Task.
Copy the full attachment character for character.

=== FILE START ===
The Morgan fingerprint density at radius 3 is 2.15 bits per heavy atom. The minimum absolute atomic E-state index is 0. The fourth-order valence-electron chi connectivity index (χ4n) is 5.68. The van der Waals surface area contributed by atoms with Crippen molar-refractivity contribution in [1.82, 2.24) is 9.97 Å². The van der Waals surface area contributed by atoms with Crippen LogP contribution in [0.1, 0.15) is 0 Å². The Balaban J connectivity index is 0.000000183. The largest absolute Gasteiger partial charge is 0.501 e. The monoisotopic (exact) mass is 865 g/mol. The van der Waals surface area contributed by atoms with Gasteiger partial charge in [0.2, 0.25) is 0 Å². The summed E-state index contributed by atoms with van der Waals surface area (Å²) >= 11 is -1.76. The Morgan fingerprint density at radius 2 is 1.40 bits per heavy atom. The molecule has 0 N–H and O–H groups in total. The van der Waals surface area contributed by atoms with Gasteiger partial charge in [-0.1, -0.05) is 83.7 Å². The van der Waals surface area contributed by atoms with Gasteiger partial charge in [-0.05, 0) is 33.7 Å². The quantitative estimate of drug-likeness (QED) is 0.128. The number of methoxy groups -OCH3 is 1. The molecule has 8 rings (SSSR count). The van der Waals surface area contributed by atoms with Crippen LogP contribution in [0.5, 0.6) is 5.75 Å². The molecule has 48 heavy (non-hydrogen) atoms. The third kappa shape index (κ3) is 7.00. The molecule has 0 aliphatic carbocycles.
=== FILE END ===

The Morgan fingerprint density at radius 3 is 2.15 bits per heavy atom. The minimum absolute atomic E-state index is 0. The fourth-order valence-electron chi connectivity index (χ4n) is 5.68. The van der Waals surface area contributed by atoms with Crippen molar-refractivity contribution in [1.82, 2.24) is 9.97 Å². The van der Waals surface area contributed by atoms with Crippen LogP contribution in [0.1, 0.15) is 0 Å². The Balaban J connectivity index is 0.000000183. The largest absolute Gasteiger partial charge is 0.501 e. The monoisotopic (exact) mass is 865 g/mol. The van der Waals surface area contributed by atoms with Gasteiger partial charge in [0.2, 0.25) is 0 Å². The summed E-state index contributed by atoms with van der Waals surface area (Å²) >= 11 is -1.76. The Morgan fingerprint density at radius 2 is 1.40 bits per heavy atom. The molecule has 0 N–H and O–H groups in total. The van der Waals surface area contributed by atoms with Gasteiger partial charge in [-0.1, -0.05) is 83.7 Å². The van der Waals surface area contributed by atoms with Gasteiger partial charge in [-0.05, 0) is 33.7 Å². The quantitative estimate of drug-likeness (QED) is 0.128. The number of methoxy groups -OCH3 is 1. The molecule has 8 rings (SSSR count). The van der Waals surface area contributed by atoms with Crippen LogP contribution in [0.5, 0.6) is 5.75 Å². The molecule has 48 heavy (non-hydrogen) atoms. The third kappa shape index (κ3) is 7.00. The molecule has 0 aliphatic carbocycles.